Comment Policy

“If you can’t play nice, we do not owe you an explanation.”

However, in the best interest of promoting civility, we will clarity our policy here.

Catholic Stand insists on a civil and respectful dialogue on our website and social media platforms. From politics to liturgy, our global Catholic audience is divided on many issues, but we aim to create space online where all perspectives are welcome. It is our hope that all visitors contribute their views and that no one person or group dominates the conversation.

In order to maintain an open but still welcoming forum for debate, we ask that visitors regulate themselves by these three simple rules.

Be charitable: Personal attacks on writers, public figures/the subject of a story, and fellow commenters will not be tolerated. This includes doubting somebody’s faith.

Remain on topic: Editors may determine when a conversation has strayed too far from the original post.

Be brief: Make your point concisely on our site. Don’t preach. Don’t lecture. Simply state your position.

Comments will not be removed simply because they express opinions in disagreement with the Catholic Stand or the Catholic Church. However, comments that will be deleted include those that contain:

– Vulgar language

– Personal attacks/inflammatory remarks against a person or group; including the author and the Pope

– Content/comments off topic

– Spam

– Links to sites that contain offensive material or attack a person

– Promotion of services, products, political organizations/agendas

– Information that is factually incorrect

We will not offer commentary to our reasons for deleting.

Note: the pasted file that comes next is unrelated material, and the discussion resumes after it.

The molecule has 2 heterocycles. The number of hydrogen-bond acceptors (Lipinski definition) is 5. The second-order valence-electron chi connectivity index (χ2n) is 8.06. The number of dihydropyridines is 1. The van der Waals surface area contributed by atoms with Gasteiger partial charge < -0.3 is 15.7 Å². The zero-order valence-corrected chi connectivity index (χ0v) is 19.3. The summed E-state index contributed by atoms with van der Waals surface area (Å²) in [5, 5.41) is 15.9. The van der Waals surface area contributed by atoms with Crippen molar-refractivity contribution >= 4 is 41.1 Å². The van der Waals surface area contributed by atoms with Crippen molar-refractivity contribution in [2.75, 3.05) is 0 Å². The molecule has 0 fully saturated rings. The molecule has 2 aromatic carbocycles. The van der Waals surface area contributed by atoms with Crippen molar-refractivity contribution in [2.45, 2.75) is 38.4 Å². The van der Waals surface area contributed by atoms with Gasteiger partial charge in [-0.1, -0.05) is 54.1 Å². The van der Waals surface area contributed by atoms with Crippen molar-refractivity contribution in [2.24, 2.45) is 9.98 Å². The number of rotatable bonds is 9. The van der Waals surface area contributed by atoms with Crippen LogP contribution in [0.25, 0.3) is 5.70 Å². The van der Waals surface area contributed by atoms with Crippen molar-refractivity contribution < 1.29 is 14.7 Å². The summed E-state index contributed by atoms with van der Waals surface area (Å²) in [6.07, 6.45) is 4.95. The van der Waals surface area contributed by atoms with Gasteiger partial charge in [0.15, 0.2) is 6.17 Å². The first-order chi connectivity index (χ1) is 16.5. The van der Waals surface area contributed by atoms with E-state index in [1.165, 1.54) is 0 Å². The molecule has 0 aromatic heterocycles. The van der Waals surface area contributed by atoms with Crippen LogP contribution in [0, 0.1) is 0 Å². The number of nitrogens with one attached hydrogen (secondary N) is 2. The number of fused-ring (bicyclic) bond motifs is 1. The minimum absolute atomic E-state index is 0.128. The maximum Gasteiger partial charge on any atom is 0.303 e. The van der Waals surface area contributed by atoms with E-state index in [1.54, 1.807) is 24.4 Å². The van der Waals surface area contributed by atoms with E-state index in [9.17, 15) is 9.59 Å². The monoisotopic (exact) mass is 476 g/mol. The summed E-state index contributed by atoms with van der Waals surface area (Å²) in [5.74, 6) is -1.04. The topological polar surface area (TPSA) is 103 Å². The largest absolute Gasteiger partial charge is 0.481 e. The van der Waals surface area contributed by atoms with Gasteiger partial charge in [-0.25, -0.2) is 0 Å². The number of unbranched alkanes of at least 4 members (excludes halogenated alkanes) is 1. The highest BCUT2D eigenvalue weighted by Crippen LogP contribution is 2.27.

Comments left by others on this website do not necessarily reflect the views of the Catholic Stand or the Catholic Church.

1 thought on “Comment Policy”

  1. Hello,

    I just had a conversation with some Catholic women who matter of factily informed me that our liberal priest routinely gives Holy Communion to non-catholics.

    I replied that non-catholics do not believe that It is the body and blood of Jesus, and that the priest is doing wrong.

    Her retort was that Jesus would not deny anyone Holy Communion, and again, I reiterated the fact of the transubstantiation, and these people don’t believe it.

    Her answer was that they believe it is a holy thing to us, and continued to defend this priest, and insist that Jesus would not deny them.

    I am concerned about this, as well as the fact that the priest does not like putting the Eucharist on a person’s tongue, and insists It go in the hand.

    I just moved to this parish, and am now sorry about doing so.

    What do I do now?

    Thank you,

    Mary

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